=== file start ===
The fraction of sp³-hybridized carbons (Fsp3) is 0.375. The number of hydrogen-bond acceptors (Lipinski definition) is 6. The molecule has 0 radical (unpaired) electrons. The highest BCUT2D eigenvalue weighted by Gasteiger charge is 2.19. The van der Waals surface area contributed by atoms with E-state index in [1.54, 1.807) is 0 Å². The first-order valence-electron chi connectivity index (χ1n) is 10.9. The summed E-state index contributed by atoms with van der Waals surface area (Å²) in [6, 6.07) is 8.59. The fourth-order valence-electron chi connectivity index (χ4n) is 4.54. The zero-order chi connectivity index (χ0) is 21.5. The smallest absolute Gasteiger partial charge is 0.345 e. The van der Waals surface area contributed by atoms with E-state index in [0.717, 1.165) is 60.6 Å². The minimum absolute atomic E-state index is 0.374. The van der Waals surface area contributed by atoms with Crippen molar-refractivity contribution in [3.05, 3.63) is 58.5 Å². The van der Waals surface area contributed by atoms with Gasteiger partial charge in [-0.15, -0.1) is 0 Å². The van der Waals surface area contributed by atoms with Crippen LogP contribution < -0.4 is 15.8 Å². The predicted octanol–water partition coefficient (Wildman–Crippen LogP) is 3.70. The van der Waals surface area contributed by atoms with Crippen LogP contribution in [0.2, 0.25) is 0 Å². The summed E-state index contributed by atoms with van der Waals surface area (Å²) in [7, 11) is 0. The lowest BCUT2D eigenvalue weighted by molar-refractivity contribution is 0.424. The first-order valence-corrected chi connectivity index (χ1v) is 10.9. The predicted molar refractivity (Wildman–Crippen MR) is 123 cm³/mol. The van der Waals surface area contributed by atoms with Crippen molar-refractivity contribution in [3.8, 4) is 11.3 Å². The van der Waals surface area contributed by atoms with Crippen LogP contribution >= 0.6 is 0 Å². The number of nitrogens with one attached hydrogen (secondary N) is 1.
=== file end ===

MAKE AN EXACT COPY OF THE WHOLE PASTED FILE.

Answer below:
The fraction of sp³-hybridized carbons (Fsp3) is 0.375. The number of hydrogen-bond acceptors (Lipinski definition) is 6. The molecule has 0 radical (unpaired) electrons. The highest BCUT2D eigenvalue weighted by Gasteiger charge is 2.19. The van der Waals surface area contributed by atoms with E-state index in [1.54, 1.807) is 0 Å². The first-order valence-electron chi connectivity index (χ1n) is 10.9. The summed E-state index contributed by atoms with van der Waals surface area (Å²) in [6, 6.07) is 8.59. The fourth-order valence-electron chi connectivity index (χ4n) is 4.54. The zero-order chi connectivity index (χ0) is 21.5. The smallest absolute Gasteiger partial charge is 0.345 e. The van der Waals surface area contributed by atoms with E-state index in [0.717, 1.165) is 60.6 Å². The minimum absolute atomic E-state index is 0.374. The van der Waals surface area contributed by atoms with Crippen molar-refractivity contribution in [3.05, 3.63) is 58.5 Å². The van der Waals surface area contributed by atoms with Gasteiger partial charge in [-0.15, -0.1) is 0 Å². The van der Waals surface area contributed by atoms with Crippen LogP contribution < -0.4 is 15.8 Å². The predicted octanol–water partition coefficient (Wildman–Crippen LogP) is 3.70. The van der Waals surface area contributed by atoms with Crippen LogP contribution in [0.2, 0.25) is 0 Å². The summed E-state index contributed by atoms with van der Waals surface area (Å²) in [7, 11) is 0. The lowest BCUT2D eigenvalue weighted by molar-refractivity contribution is 0.424. The first-order valence-corrected chi connectivity index (χ1v) is 10.9. The predicted molar refractivity (Wildman–Crippen MR) is 123 cm³/mol. The van der Waals surface area contributed by atoms with Crippen molar-refractivity contribution in [3.8, 4) is 11.3 Å². The van der Waals surface area contributed by atoms with Crippen LogP contribution >= 0.6 is 0 Å². The number of nitrogens with one attached hydrogen (secondary N) is 1.